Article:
The Sustainable Development Goals and the United Nations Convention on the Rights of Persons with Disabilities demands a shift in health system responses to chronic disease and disability, from the medical management and cure of disability to strengthening inclusive health systems to provide a full continuum of care that is people-centred and rights-based.
People with disabilities are at a heightened risk of communicable and non-communicable diseases and these diseases can cause debility and disability. Health needs of these people often extend beyond requiring continual long-term medical support to addressing broader social inequities. Key areas that are likely to be critical in re-orientating health systems from a biomedical approach towards inclusive health systems that are more responsive to the needs of people with debility and disability in low and middle-income countries (LMICs) are offered in this report.
By bringing together a body of evidence that prioritises the provision of a platform for the voices of people with chronic disease and disability, it is anticipated that this report will contribute toward DFID’s “nothing about us without us” ethos, recognising that the participation of people with chronic disease and disability is essential to equitable health systems development.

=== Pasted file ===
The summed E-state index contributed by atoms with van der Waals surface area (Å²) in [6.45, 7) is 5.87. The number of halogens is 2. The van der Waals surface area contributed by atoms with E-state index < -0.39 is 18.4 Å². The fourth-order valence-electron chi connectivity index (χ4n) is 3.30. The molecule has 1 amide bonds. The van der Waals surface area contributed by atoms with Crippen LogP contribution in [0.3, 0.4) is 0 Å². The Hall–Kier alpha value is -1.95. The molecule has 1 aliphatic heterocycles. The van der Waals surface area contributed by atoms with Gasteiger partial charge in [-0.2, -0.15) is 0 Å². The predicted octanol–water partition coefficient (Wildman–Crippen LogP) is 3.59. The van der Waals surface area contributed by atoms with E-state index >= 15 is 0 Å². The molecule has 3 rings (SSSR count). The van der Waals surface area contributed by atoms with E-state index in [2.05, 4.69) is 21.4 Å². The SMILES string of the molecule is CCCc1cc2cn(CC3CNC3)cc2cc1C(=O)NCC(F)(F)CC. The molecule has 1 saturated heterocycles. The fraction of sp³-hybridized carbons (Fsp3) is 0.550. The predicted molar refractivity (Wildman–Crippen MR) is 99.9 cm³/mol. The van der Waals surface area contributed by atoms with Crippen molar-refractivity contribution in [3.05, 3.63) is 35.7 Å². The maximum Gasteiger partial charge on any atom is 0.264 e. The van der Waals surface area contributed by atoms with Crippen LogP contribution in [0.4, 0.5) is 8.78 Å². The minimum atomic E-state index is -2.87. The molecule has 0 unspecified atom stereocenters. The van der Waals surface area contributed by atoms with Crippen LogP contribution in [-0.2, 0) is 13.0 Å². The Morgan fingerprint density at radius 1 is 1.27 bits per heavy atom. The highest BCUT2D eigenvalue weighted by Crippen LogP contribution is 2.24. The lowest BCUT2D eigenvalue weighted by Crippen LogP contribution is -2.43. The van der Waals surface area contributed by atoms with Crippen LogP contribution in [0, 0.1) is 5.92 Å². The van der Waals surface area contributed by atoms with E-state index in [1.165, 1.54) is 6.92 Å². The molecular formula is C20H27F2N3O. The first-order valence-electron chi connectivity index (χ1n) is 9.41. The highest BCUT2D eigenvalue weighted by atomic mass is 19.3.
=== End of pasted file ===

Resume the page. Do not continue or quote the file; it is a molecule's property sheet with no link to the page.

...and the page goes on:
This report focuses specifically on evidence from LMICs. It includes evidence produced by academic research, as well as information from theoretical or conceptual research, policy papers, institutional literature and, where necessary, press releases and blogs. The provision of practical examples and case studies within the report allows for cross-contextual learning and idea generation.